It may sound like a fairy tale, but once upon a time the federal government operated in the black, running surpluses that allowed the Department of Defense (DoD) to make significant investments in experimental or future replacement equipment and weapon systems, without drawbacks, oversight or taxpayer scrutiny. Unfortunately, the clock has struck midnight and the budgetary fairy tale is long over.
There is no question that investing in our nation is important. However, we are no longer living in the lap of defense spending luxury and taxpayers aren’t willing to turn a blind eye to wasting billions of dollars on unnecessary programs. And, regardless of the financial situation of the country, it makes no sense to continue to use taxpayer money on outdated and severely flawed programs.
According to a recent Government Accountability Office (GAO) defense acquisitions report, the Pentagon is set to spend $1.5 trillion to acquire 85 separate weapons programs in the coming years. The GAO also estimates that those 85 programs will experience a projected $411 billion in cost growth and average delays of 27 months.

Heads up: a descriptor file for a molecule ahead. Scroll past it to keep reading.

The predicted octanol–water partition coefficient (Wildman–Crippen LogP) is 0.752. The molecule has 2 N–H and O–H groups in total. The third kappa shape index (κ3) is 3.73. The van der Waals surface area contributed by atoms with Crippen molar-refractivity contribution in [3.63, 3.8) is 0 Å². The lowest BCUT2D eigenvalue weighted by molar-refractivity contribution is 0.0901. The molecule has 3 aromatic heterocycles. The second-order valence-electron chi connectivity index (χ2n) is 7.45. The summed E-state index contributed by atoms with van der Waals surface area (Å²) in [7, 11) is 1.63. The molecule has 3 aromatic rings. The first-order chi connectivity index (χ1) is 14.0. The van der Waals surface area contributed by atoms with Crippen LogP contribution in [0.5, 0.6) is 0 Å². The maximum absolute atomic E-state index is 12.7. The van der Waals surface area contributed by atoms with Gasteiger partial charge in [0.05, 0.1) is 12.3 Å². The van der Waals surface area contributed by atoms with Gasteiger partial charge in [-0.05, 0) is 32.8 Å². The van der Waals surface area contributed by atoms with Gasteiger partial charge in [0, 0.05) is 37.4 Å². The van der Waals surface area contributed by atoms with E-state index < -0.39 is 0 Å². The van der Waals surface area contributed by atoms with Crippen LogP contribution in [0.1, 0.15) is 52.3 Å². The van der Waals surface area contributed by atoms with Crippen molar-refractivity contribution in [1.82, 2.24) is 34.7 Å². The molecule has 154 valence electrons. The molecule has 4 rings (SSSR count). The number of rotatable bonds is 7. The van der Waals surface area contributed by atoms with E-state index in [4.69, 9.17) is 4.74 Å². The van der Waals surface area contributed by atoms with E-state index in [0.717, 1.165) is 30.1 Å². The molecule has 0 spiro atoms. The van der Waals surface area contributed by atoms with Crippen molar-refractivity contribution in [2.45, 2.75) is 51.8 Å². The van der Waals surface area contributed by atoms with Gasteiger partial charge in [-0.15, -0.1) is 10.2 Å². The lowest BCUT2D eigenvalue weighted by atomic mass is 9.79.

When it comes to consensus in Washington, there is often little. However, in a time where budget restraint should be the norm, billions of dollars of wasteful defense spending is not something either Republicans or Democrats are able to ignore. Realizing the federal government has been getting away with highway robbery of taxpayers, Representatives Mac Thornberry (R-Tex.) and Adam Smith (D-Wash.) are leading the charge to completely overhaul defense acquisitions. It’s time the Pentagon stop gambling billions of dollars on fantasy defense programs that will have little to no real impact on improving the systems our warfighters need to meet today’s threats, and start taking real reform seriously.
Programs like the F-35 Joint Strike Fighter have become one of our nation’s most recent and most expensive acquisition failures. The Pentagon estimates it could spend $396 billion—equivalent to the GDP of Sweden—to purchase 2,456 of these aircrafts by the late 2030s. This supposedly stealthy replacement is louder than today’s fighter jets and the F-35’s software and systems development continues to fall gravely behind schedule. What started out as a joint effort by the Air Force, Navy, and Marine Corps to develop an aircraft they can all use and that would reduce development costs, duplicative processes development and time has become nothing more than a waste of billions on what was great in theory. However, the DoD could have updated the F-16, the F/A-18 and the AV-8B, some of the most capable jets in the world, and saved taxpayers $4.5 billion in the current fiscal year alone.
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